Bus drivers set for Snapper versus Hop confusion

TOM PULLAR-STRECKER
Last updated 05:00 18/04/2011

Relevant offers

The bus drivers' union fears Wellingtonians could get into arguments with Auckland bus drivers after the Auckland transport authority said it expected drivers to stop passengers from using red Snapper cards that have been issued in the capital to pay Auckland bus fares.

Auckland Transport said it expected people to use only Hop-branded Snapper cards, costing $10.

These will be accepted on NZ Bus services in Auckland later this month, providing a 10 to 17 per cent discount on adult cash fares.

They would not be allowed to use red Snapper cards on Auckland buses, even though they were identical to Hop cards, apart from the words and pictures printed on the plastic.

NZ Bus would not comment on whether it expected its drivers to try to enforce the ban.

But Wellington Tramways Union president Nick Kelly believed that would be impractical and most bus drivers would not bother to try as it would probably lead to "unnecessary conflict".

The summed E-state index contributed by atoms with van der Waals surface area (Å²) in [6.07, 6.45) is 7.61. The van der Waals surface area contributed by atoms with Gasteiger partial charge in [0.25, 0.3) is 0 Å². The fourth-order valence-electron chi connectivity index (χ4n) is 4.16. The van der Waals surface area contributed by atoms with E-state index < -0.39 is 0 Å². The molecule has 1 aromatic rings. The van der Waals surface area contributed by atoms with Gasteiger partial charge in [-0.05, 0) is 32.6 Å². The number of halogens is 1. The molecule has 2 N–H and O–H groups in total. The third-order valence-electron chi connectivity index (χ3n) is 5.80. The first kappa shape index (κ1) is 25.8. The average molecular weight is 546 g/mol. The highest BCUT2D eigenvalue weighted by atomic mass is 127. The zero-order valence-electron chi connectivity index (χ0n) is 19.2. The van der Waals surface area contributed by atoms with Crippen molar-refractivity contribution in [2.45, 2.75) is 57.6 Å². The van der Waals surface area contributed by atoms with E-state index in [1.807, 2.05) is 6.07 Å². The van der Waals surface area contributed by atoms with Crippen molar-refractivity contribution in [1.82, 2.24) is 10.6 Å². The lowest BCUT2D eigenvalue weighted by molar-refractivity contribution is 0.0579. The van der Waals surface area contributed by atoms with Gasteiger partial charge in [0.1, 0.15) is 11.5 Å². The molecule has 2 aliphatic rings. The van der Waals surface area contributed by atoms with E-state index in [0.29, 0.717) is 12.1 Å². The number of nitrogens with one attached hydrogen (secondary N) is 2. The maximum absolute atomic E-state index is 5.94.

"If you have got people `tagging on' you don't really get a chance to look at them, and the whole point of the system is that drivers need to have less interaction with passengers," Mr Kelly said.

Auckland Transport spokeswoman Sharon Hunter said the Hop-branded Snapper cards could only be used to pay for public transport in Auckland until later this year, when Auckland Transport would replace them free-of-charge with a new type of Hop payment card that would also work on ferries and trains.

That card might in turn be phased out later in favour of a third type of payment card that could be used on public transport nationwide.

Ms Hunter said the decision to ban the use of red Snapper cards on Auckland buses was for "simplicity and clarity for both customers, bus drivers and other customer-facing staff".

Ad Feedback

- © Fairfax NZ News

Special offers
Opinion poll

Should shops be allowed to open on Good Friday and Easter Monday?

Yes

No

Only if staff volunteer to work

Vote Result

Related story: Garden centres snub Easter law

Featured Promotions

Sponsored Content